Maine Industries in the Two Foot Era (1880 – 1940) – some resources by Tom Hoermann

Tom Hoermann gave a clinic titled “Maine Industries in the Two Foot Era (1880 – 1940)” at the 36th National Narrow Gauge Convention held in Augusta, Maine in September 2016. To accompany this clinic, Tom gave out a hard copy document listing some of the resources that he used to develop the clinic, and has given us a copy and permission to publish on the FAQ’s for those persons who were unable to attend the Convention. Thanks Tom!   

Picture of the Portland Company building located at 58 Fore Street, Portland added for the FAQ’s.

The purpose of every railroad is to move people, raw materials, and/or finished goods from place to place. This clinic will examine the inter-relationship between various industries and the railroads in Maine during the period 1880 – 1940, using lots of photographs.  Topics include: farming and fishing; logging, lumber, wood and paper; mineral extraction and processing; light and heavy manufacturing; recreation and tourism; construction and transportation.  Information on interesting and unusual prototypes will provide plenty of ideas for your layout, modules, and mini-scenes!

There are an increasing number of resources to prospect when looking for information on a prototype, its history, and images of it. Here are the major printed references I used for this clinic:

A Day’s Work: A Sampler of Historic Maine Photographs, 1860 – 1920, Parts I & II

Annotated and Compiled by W. H. Bunting, Tilbury House, Publishers, Gardiner, Maine; and Maine Preservation, Portland, Maine

Part I, October 1997, ISBN 0-88448-188-3 Part II, August 2000, ISBN 0-88448-206-5

All Aboard for Yesterday! A Nostalgic History of Railroading in Maine

Malcolm Barter, Editor, Down East Books, Camden, Maine, 1979. ISBN 0-89272-053-0

A Pictorial History of Maine

Thomas M. Griffiths & Arthur M. Griffiths, A Monmouth Press Edition, printed by Twin City Printery, Lewiston, Maine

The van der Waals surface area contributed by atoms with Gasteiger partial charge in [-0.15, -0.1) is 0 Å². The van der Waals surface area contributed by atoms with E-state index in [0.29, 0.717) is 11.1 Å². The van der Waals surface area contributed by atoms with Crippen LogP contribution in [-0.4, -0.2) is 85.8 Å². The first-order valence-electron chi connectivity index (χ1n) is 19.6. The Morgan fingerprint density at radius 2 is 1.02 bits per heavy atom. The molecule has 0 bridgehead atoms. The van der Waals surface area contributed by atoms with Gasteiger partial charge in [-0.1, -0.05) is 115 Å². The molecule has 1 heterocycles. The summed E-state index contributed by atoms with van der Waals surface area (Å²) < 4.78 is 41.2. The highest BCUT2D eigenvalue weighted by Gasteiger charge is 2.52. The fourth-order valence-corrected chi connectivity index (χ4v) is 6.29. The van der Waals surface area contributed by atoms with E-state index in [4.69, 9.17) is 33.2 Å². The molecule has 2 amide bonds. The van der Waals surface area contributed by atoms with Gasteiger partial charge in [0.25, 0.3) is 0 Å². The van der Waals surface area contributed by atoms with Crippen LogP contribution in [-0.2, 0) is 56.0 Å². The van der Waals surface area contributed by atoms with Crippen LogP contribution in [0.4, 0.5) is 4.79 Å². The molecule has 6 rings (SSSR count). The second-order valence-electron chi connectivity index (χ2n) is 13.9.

(date and ISBN unknown)

Books from the Images of America Series

Arcadia Publishing, an imprint of Tempus Publishing, Inc., Charleston, SC

This series continues to expand; check their website ( www.arcadiapublishing.com ) for current titles. Note that since these books are authored by many different individuals and local historical societies, the quality of text and photographs varies from book to book.  But they all provide a lot of photographs with captions on their title subject all in one volume.

Logging and Lumbering in Maine

Donald A. Wilson, 2001, ISBN 0-7385-0521-8

Maine Life at the Turn of the Century, through the Photographs of Nettie Cummings Maxim

Diane and Jack Barnes, 1995, ISBN 0-7524-0240-4

Maine’s Steamboating Past

Donald A. Wilson, 2007, ISBN 0-7385-4964-4

The Portland Company, 1846 – 1982

David H. Fletcher, 2002, ISBN 0-7385-1140-4

Togus, Down in Maine: The First National Veterans Home

Timothy L. Smith, 1998, ISBN 0-7254-0998-0

Online Resources

The internet fulfills its promise as a means of accessing and sharing information on historical topics. Search engines enable us to find museums, historical societies, libraries, and other institutions; and then to virtually wander through their archives and collections of photographs.  But if you have the opportunity to visit these brick-and-mortar facilities, I encourage you to do so.  Virtual reality has its benefits; but in my opinion, nothing compares to standing next to an actual object that has seen years of actual use, be it a hand-made berry basket, a quilt, a painting, a carpenter’s plane, or a Portland Forney.

The following list includes the websites that I used to develop this clinic: